# Building a shape model from data

The goal in this tutorial is to learn how to build a Statistical Shape Model from data in correspondence and assess the importance of rigid alignment while doing so.

In case you would like to learn more about the syntax of the Scala programming language, have a look at the Scala Cheat Sheet. This document is accessible under:

Documents -> Scala Cheat Sheet

###### Additional note: this particular tutorial might be needy in memory. If possible, increase the allocated memory when launching Scalismo Lab:
`java -Xmx4g -jar scalismoLab.jar`

Let us load a dataset of faces based on which we would like to model shape variation:

```val files = new File("datasets/nonAlignedFaces/").listFiles
val dataset = files.map{f => MeshIO.readMesh(f).get}
(0 until dataset.size).foreach{i => show(dataset(i),"face_"+i)}```

Two things are to notice regarding this dataset:

1 - The shapes are not aligned, as you can see by the multitude of noses :)

2 - The shapes are in correspondence: This means that for every point on one of the face meshes (corner of eye, tip of nose, ...), one can identify the corresponding point on other meshes. Using the same identifiers for corresponding points ensures this.

##### Exercise: verify that the meshes are indeed in correspondence by displaying a few corresponding points.
```val ptId = PointId(8156)
// ptId: scalismo.common.PointId = PointId(8156)

val pts = dataset.map(mesh => mesh.point(ptId))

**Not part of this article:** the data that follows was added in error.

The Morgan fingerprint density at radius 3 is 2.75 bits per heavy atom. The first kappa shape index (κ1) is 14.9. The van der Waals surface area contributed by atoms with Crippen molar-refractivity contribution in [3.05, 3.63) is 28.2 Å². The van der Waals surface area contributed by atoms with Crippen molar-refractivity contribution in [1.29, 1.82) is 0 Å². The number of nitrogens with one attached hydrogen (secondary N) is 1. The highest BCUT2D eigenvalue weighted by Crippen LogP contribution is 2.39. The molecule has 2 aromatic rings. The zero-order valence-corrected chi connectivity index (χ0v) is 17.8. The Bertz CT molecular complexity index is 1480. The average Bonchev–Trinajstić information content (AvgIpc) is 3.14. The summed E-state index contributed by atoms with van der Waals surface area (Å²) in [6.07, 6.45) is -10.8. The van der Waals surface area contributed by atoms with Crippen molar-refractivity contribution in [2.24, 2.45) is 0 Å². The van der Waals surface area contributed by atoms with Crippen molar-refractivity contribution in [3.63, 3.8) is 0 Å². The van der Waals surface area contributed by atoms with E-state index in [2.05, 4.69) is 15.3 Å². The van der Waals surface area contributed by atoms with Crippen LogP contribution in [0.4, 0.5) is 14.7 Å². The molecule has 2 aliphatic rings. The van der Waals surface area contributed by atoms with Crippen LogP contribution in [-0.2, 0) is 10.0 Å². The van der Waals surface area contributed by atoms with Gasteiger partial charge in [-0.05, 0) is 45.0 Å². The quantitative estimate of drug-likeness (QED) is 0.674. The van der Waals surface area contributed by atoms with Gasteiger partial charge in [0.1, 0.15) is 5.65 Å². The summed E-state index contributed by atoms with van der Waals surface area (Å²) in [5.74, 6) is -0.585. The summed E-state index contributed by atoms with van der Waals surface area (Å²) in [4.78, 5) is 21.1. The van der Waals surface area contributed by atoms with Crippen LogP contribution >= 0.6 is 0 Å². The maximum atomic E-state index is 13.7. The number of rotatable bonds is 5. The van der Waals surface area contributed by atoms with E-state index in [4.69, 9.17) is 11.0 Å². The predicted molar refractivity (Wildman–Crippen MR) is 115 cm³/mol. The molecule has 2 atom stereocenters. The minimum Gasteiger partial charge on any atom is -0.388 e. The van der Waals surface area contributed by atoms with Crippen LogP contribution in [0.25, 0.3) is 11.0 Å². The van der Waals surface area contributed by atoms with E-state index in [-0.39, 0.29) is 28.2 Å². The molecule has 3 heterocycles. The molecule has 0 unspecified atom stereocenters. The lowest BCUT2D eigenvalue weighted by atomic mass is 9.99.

// pts: Array[scalismo.geometry.Point[scalismo.geometry._3D]] = Array(Point3D(17.899899,2.2916002,138.78868), Point3D(72.836655,2.5988302,126.0999), Point3D(-0.352555,6.08609,127.84401), Point3D(49.839844,2.536,121.116196), Point3D(33.927753,6.2804303,129.24889))

show(pts.toIndexedSeq, "corresponding?")```

#### Rigidly aligning the data:

As we saw previously, in order to study shape variations, we need to eliminate variations due to relative spatial displacement of the shapes (rotation and translation).

We can achieve this by selecting a reference first and then aligning the rest of the dataset to the reference:

```val reference = dataset.head
val toAlign : IndexedSeq[TriangleMesh] = dataset.tail

val pointIds = IndexedSeq(2214, 6341, 10008, 14129, 8156, 47775)
val refLandmarks = pointIds.map{id => Landmark("L_"+id, reference.point(PointId(id))) }

val alignedSet = toAlign.map { mesh =>
val landmarks = pointIds.map{id => Landmark("L_"+id, mesh.point(PointId(id)))}
val rigidTrans = LandmarkRegistration.rigid3DLandmarkRegistration(landmarks, refLandmarks)
mesh.transform(rigidTrans)
}```

Here, we started by splitting our dataset into a reference that we chose to be the first element of our mesh list (head of the list), and the rest of the meshes that need to be aligned to the reference.

Then, given that our dataset is in correspondence, we specify a set of point identifiers that we use to locate corresponding points on the reference mesh and on each of the meshes to be aligned to the reference.

After locating the landmark positions on the reference, we iterate on each remaining data item, identify the corresponding landmark points and then rigidly align the mesh to the reference.

Now, the IndexedSeq of triangle meshes alignedSet contains the faces that are aligned to the reference mesh.

### Building a discrete Gaussian process from data

Now that we have our set of meshes that are in correspondence and aligned to our reference, we can turn the dataset into a set of deformation fields, as we saw previously:

```val defFields :IndexedSeq[DiscreteVectorField[_3D,_3D]] = alignedSet.map{ m =>
val deformationVectors = reference.pointIds.map{ id : PointId =>
m.point(id) - reference.point(id)
}.toIndexedSeq

DiscreteVectorField(reference, deformationVectors)
}```

And finally compute a Discrete Gaussian Process using the data above:

```val continuousFields = defFields.map(f => f.interpolateNearestNeighbor )
val gp = DiscreteLowRankGaussianProcess.createUsingPCA(reference, continuousFields)```